"To make the best use of the space you have you’ll almost certainly need to adjust your shelves," advises Peter. "Things crushed together, hard to find, or big gaps at the top of each shelf area all indicate a lack of efficient container use or poor shelf location.

"Ensure shelves and boxes are no more than two-thirds full to enable the cool air to flow – this improves storage life as the refrigerated air moves around freely, and it stops delicate items from being crushed."

To adjust your shelves, simply slide them out and add them back in at the height you want. This will vary from appliance to appliance so check your manufacturer's instructions if in doubt. To maximize your shelf space, consider investing in some storage solutions - for example, egg racks or clear containers to store particular types of food. 

4. Clean your fridge

Before restocking your fridge again, take this opportunity to thoroughly clean it with hot soapy water to get rid of any nasty food residue. Check out our guide on how to clean a fridge for a full, step-by-step guide. 

5. Restock your fridge

Now that you have a blank canvas, with your shelves adjusted and any necessary kitchen storage added, it's time to restock your fridge. This is where your organizational skills come in.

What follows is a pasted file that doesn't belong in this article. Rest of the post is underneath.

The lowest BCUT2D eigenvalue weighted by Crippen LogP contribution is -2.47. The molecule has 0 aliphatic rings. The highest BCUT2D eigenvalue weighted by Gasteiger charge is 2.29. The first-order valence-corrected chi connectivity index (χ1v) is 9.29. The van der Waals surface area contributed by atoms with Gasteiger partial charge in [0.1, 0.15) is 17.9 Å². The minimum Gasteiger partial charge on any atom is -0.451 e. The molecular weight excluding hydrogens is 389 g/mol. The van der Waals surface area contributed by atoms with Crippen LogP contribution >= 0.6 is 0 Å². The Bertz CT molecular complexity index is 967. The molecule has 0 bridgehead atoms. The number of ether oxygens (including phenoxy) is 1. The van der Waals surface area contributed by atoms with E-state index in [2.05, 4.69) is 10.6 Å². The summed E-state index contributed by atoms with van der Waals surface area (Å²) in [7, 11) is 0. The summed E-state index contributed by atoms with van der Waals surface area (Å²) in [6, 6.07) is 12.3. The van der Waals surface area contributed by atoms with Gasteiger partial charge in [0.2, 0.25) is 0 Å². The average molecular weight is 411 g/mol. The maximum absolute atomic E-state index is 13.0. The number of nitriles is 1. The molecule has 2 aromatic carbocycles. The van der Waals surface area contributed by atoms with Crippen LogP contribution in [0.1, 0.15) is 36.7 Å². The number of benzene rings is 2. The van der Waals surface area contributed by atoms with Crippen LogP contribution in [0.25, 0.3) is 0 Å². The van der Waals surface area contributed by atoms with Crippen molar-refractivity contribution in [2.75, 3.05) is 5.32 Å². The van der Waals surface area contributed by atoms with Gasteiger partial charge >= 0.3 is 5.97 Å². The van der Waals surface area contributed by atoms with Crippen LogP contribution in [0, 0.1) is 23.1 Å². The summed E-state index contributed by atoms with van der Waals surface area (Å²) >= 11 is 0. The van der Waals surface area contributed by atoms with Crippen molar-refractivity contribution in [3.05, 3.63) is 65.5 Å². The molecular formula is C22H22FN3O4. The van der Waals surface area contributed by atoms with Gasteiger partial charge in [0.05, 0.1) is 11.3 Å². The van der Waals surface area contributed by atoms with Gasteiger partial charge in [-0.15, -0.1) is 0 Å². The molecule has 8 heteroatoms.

"It’s tempting to get home from a big shop and just cram everything into the fridge. Sometimes that’s a chore in itself, making sure everything fits and is easy to access. But there’s more to re-stocking your refrigerator than you may think. Having a well-organized fridge will not only make everything easier to find but also keeps it fresher, reduces waste, and saves money," says Cesar.

"Everything needs a place," agrees Peter. "Organize foods with the oldest to the front of each section – that way you waste less food." Keep earlier ‘use by’ and ‘best before’ dates at the front of the fridge.

Also consider how you use your fridge, and put items at the front that you may need quick access to.

"Create an easily accessible refuel and snack zone for children on the bottom shelf. Keep it stocked with sugar-free drinks and grab-and-go snacks such as yogurts and carrot sticks for a healthy lifestyle," advises Cesar.

Avoid over-stocking your fridge or keeping the door open for a sustained period of time - even when you're organizing it.

"The more the door is opened and the longer it’s kept open, the warmer the temperature," adds Cesar. "Also true if the fridge is crammed with too much food. So resist opening it more than is needed and keep a good airflow inside by reducing the amount of food."

Now that you've categorized your produce, got rid of anything that doesn't need to be there, and identified your perishable items, it's important to ensure that everything is put back in the correct place. Here are the items that should be placed on your top, bottom, and middle shelves.